A shamrockin’ good day


credit: U.S. News and World Report

Rushing down the stairs, children hurry to leprechaun traps to see if this was the year they made history as the first to catch the mystical creature. Green-dyed milk splashes onto the counter with the anticipation of the delicious taste of Lucky Charms cereal. Images of traditional Irish meals fill the thoughts of many as St. Patrick’s Day approaches. This day has been celebrated for centuries, allowing the growth of fun traditions around the world. 

Although not the origin country of the holiday, the United States created many traditions of its own throughout the years. Parades started in the U.S., with the first St. Patrick’s Day parade taking place in Florida. In 1970, McDonald’s introduced a popular March treat called the Shamrock Shake, which is made of vanilla ice cream, Shamrock Shake syrup, and whipped cream. This sugary milkshake was released for the season on Feb. 21, 2022, along with the Oreo Shamrock McFlurry. The Chicago River is dyed green annually with a secret recipe that keeps the water colored for around five hours.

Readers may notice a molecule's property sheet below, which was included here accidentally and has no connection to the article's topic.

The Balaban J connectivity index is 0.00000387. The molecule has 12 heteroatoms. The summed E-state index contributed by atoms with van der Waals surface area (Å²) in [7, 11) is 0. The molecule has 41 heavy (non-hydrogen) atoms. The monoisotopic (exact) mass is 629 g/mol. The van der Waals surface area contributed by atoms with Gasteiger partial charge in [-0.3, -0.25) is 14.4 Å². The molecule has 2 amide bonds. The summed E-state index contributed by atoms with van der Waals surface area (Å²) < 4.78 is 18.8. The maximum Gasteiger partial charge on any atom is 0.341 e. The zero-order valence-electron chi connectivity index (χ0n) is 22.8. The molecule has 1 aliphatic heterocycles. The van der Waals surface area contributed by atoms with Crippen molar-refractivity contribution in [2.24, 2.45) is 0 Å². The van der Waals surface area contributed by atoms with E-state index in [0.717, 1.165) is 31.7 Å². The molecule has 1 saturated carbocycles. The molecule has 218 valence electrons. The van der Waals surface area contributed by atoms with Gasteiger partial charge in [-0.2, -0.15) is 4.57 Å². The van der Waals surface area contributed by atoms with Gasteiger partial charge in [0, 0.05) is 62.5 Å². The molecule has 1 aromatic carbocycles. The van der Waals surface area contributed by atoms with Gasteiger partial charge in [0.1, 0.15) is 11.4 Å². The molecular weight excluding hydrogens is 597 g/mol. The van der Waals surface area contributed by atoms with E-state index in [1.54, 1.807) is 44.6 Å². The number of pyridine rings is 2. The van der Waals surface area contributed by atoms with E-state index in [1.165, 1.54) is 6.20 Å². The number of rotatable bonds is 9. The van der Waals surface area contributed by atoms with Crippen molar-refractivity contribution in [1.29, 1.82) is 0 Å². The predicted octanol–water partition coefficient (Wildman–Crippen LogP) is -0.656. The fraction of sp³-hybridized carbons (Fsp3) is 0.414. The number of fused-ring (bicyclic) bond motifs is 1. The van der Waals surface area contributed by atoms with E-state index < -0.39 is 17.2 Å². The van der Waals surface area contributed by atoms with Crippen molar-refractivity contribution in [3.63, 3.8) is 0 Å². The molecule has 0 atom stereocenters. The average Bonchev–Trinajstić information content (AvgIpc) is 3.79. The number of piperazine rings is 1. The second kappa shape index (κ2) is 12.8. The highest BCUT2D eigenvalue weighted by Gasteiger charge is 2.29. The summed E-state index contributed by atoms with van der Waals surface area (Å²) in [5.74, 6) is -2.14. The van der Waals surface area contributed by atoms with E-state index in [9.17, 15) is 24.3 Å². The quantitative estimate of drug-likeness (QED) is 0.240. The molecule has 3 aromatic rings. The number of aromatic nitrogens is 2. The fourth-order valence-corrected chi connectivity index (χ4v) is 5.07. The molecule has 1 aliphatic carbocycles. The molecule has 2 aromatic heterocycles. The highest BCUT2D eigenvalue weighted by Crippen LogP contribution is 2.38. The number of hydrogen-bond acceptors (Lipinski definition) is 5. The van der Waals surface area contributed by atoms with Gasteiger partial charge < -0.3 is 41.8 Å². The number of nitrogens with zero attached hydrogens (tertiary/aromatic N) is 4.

“[I think the Shamrock Shake is] a good tasting shake, and it has a really cool green color,” Dominic Slovisky, sophomore, said. 

The U.S. is not the only country with fun ways to celebrate the day. An Australian neighborhood called The Rocks transforms into an Irish village and sets up food venders, live music, and fun activities for people to participate in. The London Eye in England is given a green hue in honor of St. Patrick’s Day. In Belgium, a popular landmark statue, known as Manneken Pis, wears a knit sweater. 

“I love the variety of traditions held around the world, and it is really cool to see how the holiday spread to faraway places,” Avery DiGirolamo, junior, said.  

While the world is enjoying the traditions and history behind St. Patrick’s Day, Etowah students have their own. Dyeing drinks green is also a popular activity. Many often wear green around the Etowah campus to avoid a family or friend’s pinch. Green makes one invisible to a mischievous leprechaun’s pinch, which is the belief that inspired the custom. 

“My family and I wear green on St. Patrick’s Day every year and I think it is a super fun way to celebrate,” Ardyn Johnson, freshman, said. 

As March 17 comes closer, do not forget green dye or a green shirt for a lucky day. For more on the history behind St. Patrick’s Day visit here.